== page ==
Wednesday, April 06, 2016

Panama Papers: Stairway to Tax Heaven

So far, there is no publicly searchable database of Panama Papers, although some media outlets have uploaded specific documents to Document Cloud. According to some reports, the ICIJ plans to make at least some of the database public within the next month or so, but the organization doesn’t want to release records that might implicate innocent people.
Selective Searching Panama Papers

Panama papers all revelations so far data leaks

* How Mossack Fonseca worked with Australian clients linked to tax investigations 

The Panama–based law firm carried on doing business with Australians after they were linked to some of Australia’s most prominent tax avoidance cases.
Read the full story here 

Eight years ago, business guru Marianna Olszewski had a problem. The author of Live it, Love it, Earn it (A Woman’s Guide to Financial Freedom) offers financial advice directed at American women. Some of her personal fortune had been invested using a secret offshore company.
But in 2008, at the height of the financial crisis, she decided she wanted to get her $1.8m back. The problem was that the bank that held the funds wouldn’t release the cash without knowing who was behind the offshore company – and Ms Olszewski was desperate to keep her identity secret.
Mossack Fonseca was willing to help. It offered to provide somebody who would pretend to be the real – or beneficial – owner of the cash.
An email from a Mossack executive to Ms Olszewski in January 2009 explained how she could deceive the bank: “We may use a natural person who will act as the beneficial owner… and therefore his name will be disclosed to the bank. Since this is a very sensitive matter, fees are quite high.”
She replied: “I do think we should go ahead with the natural person however I want to have your promise that you… will handle this in the most sensitive manner.”
So Mossack Fonseca hired an impostor to pretend to be the beneficiary of the account holding Ms Olszewski’s money:
The “natural person” Mossack Fonseca offered turned out to be a 90-year-old British citizen.
Mossack Fonseca told Ms Olszewski that the service would be expensive because it was so sensitive. Fees were normally $30,000 (about £20,000 at the time) for the first year and $15,000 for every subsequent year. But she was offered a discount – just $10,000 for year one and $7,500 for every year after.
One reason for the high cost is likely to have been the degree of deception. Another email from Mossack details what would be involved:
“We need to hire the Natural Person Nominee, pay him, make him sign lots of documents to cover us, make him sign resignations, make him get some proofs evidencing that he has the economic capacity to place such amount of moneys, letters of reference, proof of domicile, etc, etc.”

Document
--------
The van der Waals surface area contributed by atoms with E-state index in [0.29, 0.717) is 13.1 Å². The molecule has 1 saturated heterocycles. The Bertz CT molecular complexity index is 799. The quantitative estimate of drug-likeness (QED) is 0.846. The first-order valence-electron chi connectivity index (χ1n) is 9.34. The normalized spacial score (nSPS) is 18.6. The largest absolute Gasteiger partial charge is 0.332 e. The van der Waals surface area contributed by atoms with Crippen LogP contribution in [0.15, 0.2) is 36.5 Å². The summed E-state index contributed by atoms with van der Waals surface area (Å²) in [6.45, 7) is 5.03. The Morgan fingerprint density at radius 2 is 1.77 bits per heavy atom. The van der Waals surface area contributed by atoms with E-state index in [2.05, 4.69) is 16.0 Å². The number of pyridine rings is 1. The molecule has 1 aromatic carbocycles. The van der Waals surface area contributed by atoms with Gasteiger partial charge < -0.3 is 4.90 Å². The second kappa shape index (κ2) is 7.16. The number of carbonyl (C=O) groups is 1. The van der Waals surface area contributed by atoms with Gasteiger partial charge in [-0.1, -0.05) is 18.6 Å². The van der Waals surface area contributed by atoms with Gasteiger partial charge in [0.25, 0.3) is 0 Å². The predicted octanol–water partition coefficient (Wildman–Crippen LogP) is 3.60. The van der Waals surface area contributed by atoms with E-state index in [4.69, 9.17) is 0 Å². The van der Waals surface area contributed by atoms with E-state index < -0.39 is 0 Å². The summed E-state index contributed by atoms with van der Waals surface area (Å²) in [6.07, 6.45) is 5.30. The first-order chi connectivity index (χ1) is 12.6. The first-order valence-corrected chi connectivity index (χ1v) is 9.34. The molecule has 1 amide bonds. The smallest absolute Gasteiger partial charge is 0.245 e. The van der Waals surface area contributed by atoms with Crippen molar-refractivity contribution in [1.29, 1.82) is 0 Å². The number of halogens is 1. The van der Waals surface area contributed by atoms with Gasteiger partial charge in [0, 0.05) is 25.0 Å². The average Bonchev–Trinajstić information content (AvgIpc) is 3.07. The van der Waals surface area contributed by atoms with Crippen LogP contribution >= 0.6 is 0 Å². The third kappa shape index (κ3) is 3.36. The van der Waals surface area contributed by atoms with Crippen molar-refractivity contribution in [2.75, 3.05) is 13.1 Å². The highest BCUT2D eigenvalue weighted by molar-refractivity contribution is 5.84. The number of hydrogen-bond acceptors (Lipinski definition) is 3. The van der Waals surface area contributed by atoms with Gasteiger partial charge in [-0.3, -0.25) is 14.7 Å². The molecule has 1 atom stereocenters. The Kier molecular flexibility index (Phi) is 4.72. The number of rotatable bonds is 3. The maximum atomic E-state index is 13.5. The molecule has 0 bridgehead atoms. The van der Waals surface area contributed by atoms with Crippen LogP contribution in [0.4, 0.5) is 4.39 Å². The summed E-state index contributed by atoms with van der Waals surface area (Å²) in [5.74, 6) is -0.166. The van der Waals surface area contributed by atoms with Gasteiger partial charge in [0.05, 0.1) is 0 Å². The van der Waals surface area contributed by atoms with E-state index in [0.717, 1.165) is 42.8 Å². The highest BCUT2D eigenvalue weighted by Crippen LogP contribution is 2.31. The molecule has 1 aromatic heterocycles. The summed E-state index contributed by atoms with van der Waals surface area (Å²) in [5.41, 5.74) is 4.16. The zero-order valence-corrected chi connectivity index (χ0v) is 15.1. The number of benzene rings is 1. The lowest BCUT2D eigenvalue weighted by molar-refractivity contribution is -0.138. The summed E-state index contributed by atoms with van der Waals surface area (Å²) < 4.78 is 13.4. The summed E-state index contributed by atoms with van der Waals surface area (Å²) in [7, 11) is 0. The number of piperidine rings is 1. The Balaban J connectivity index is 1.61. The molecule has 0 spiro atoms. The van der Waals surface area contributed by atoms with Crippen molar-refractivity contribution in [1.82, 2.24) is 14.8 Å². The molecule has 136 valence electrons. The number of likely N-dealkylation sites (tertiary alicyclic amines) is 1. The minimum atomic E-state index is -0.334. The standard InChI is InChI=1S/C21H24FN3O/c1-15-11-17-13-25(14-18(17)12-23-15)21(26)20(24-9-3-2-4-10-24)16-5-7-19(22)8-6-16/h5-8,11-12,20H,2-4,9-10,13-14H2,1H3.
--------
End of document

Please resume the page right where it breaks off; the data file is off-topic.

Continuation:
It’s a blatant breach of anti-money laundering rules, but Ms Olszewski signed up anyway.
Now then: if Mossack Fonseca have been doing that in any scale, for at least the last 8 years, tracing American nationals in the leak, or any other nationality, for that matter, is going to be quite tough.
Panama papers-why critic Craig Murray needs the scorecard before he-can name the players

When Daniel Ellsberg photocopied and leaked the Pentagon Papers to the New York Times in 1971, those 7,000 pages of top secret Vietnam War documents represented what was then the biggest whistleblower leak in history—a couple dozen megabytes if it were contained in a modern text file. Almost four decades later, WikiLeaks in 2010 published Cablegate, a world-shaking, 1.73 gigabyte collection of classified State Department communications that was almost a hundred times bigger. If there’s some Moore’s Law of Leaks, however, it seems to be exponential. Just five years have passed since WikiLeaks’ Cablegate coup, and now the world is grappling with a whistleblower megaleak on a scale never seen before: 2.6 terabytes, well over a thousandfold larger.
 Wire: How Reporters Pulled Off the Panama Papers, the Biggest Leak in Whistleblower History

International Consortium of Investigative Journalists, The Panama Papers: Politicians, Criminals and the Rogue Industry That Hides Their Cash

International Consortium of Investigative Journalists, The Panama Papers: Stairway to Tax Heaven

Forbes, Panama Papers Expose Celebs, Politicians, Billionaires With Offshore Tax Havens Despite FATCA

The Guardian, The Panama Papers: How the World’s Rich and Famous Hide Their Money Offshore

New York Times, Panama Law Firm’s Leaked Files Detail Offshore Accounts Tied to World Leaders

Vox, Panama Papers: A Massive Document Leak Reveals a Global Web of Corruption and Tax Avoidance

Wall Street Journal, Panama Leaked Files Spark Angry Reaction in Moscow

Washington Post, Putin Associates Had $2 Billion in Offshore Accounts, Report Says

5. Why aren’t there more Americans in the Panama Papers?  And Henry’s primer on tax havens.  And Cass Sunstein on the same.  There is some evidence this kind of tax evasion is declining (NYT). - See more at:

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